2. MAIN STEPS INVOLVED IN THE FABRICATION OF IN VITRO BIOMODELS

To obtain the biomodels for performing in vitro studies, three major steps must be taken, which are represented in Fig. (2).

Fig. (2). Schematic representation of general steps involved in the fabrication of in vitro biomodels.

Initially, the design of the blood vessel under study is performed and this can be obtained from either patient-specific [17, 18, 33, 38, 74-77] or idealized geometries [2, 16, 37, 62, 78-83]. After the geometry construction, a negative mold of the lumen is manufactured. To this end, there are many manufacturing methods available, but the most common is rapid prototyping.

Rapid prototyping, also named additive manufacturing, is the latest innovative technology that has revolutionized product design, manufacturing, and biomedical engineering, in the development of in vitro biomodels [84, 85]. This technique allows the rapid conversion of the information from computerized 3D solid models into physical objects in a layer-by-layer manner [85-87].

Over the last decades, several rapid prototyping techniques that involved the processing of materials in solid, powder, or liquid form have been developed [84]. In Fig. (3), the main rapid prototyping techniques are outlined and methods such as Stereolithography (SLA), Digital Light Processing (DLP), Multijet Modeling (MJM), Fused Deposition Modeling (FDM), Selective Laser Sintering (SLS), Electron Beam melting (EBM), Direct Metal Laser Sintering (DMLS), Inkjet 3D printing, and Laminated Object Manufacturing (LOM) are included.

Despite the numerous types of 3D printers encountered in the market, the SLA, FDM, Inkjet, and Multijet techniques are the most commonly used to manufacture stenotic artery physical models.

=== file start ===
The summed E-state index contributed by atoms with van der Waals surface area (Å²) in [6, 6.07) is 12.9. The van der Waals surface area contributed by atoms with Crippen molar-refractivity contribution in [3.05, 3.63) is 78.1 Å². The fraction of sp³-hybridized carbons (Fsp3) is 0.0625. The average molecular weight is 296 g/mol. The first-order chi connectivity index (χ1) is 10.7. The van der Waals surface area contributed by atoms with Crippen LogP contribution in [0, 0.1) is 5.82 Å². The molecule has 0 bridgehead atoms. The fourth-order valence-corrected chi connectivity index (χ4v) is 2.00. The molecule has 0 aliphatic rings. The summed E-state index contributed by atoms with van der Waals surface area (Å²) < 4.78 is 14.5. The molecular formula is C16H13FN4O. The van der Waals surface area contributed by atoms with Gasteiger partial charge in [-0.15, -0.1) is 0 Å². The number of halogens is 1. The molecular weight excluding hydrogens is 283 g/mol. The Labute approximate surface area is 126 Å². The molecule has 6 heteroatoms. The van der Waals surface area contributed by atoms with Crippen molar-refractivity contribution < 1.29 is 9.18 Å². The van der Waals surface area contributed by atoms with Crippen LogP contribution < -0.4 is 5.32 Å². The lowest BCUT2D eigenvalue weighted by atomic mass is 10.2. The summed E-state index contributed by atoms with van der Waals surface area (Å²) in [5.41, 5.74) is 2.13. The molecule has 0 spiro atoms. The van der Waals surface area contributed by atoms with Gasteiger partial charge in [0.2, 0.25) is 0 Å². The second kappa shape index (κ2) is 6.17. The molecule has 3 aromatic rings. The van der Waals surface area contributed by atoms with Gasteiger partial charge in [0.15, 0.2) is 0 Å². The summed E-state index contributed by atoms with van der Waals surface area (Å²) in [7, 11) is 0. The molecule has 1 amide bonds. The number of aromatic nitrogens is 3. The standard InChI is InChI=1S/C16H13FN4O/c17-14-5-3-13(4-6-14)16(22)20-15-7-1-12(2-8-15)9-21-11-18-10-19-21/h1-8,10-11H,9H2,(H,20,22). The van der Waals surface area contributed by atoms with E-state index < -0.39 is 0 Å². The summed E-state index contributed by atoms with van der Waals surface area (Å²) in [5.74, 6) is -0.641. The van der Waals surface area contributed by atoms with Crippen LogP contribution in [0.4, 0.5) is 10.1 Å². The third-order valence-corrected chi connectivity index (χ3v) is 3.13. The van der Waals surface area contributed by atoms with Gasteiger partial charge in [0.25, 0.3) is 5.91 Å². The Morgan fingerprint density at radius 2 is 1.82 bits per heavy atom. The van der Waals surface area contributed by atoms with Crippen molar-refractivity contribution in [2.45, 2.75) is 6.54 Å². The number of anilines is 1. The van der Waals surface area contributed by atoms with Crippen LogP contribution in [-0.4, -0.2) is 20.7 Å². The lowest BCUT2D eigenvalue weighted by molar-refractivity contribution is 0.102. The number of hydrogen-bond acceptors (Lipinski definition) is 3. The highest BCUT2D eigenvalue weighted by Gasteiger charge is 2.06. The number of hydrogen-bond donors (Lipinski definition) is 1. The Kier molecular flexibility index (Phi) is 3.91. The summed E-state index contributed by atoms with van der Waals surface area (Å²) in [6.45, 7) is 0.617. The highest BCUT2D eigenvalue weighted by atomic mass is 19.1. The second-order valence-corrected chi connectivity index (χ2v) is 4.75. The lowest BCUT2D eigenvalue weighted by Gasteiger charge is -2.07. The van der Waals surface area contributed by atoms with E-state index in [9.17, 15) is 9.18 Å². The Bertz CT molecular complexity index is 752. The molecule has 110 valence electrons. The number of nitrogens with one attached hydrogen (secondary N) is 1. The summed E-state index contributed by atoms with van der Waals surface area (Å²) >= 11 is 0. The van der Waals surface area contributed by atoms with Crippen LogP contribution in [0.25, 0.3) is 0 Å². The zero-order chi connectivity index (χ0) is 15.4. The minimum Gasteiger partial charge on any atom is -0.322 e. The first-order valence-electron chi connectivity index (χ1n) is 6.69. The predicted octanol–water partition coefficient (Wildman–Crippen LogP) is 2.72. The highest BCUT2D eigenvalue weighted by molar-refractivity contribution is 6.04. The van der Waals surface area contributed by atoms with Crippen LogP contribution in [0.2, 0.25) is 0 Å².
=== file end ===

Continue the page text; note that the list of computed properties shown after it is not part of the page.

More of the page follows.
Briefly, in SLA, an object is created layer-by-layer and the polymer resin is cured by photopolymerization using an ultraviolet (UV) laser beam [88]. At each layer, the laser is moved, tracing a pattern, and solidifying the resin [86].

In the FDM technique, an object is built by extruding a liquid thermoplastic material from a movable printer nozzle and then deposited layer-by-layer onto a substrate. After extrusion, the thermoplastics solidify almost immediately [86]. For instance, Faria et al. [89] and Hütter et al. [90] made 3D biomodels for flow visualizations using FDM printers.

Fig. (3). A comprehensive list of the major rapid prototyping techniques that are currently in use for several biomedical applications.

The Inkjet process uses a liquid binding agent and a powder-based material. The printhead selectively drops a fixed quantity of the liquid binding agent. The ejected droplet falls under the action of gravity into the substrate and then dries through solvent evaporation. Then, a piston lowers the powder bed so that a new layer of powder can be spread over the surface of the previous layer. This process is repeated until the 3D structure is finished. In addition, this process can print a variety of materials such as metals, ceramics, and polymers [86, 91]. Aycok et al. [92] used this technology to produce a healthy inferior vena cava, and they showed that this technique is suitable to obtain optically transparent internal flow biomodels.

Multijet printing works similarly to traditional inkjet printing, but instead of jetting ink onto a powder-based material, a jetting head deposits liquid photopolymer droplets onto a build platform where each droplet cures with a UV light. After building each layer, UV light hardens the layer, and the build platform moves down in the z-direction so that the next layer can be printed [85]. Table 2 shows the advantages and disadvantages of these techniques to manufacture arterial biomodels. Additionally, Table 3 presents some hemodynamic in vitro studies that have used 3D printing technologies to manufacture stenotic biomodels, and the respective geometry, cast material, blood analogues, and the measurement method used.

Table 2. Advantages and disadvantages of the most common 3D printing techniques used to produce arterial biomodels.
Methods Advantages Disadvantages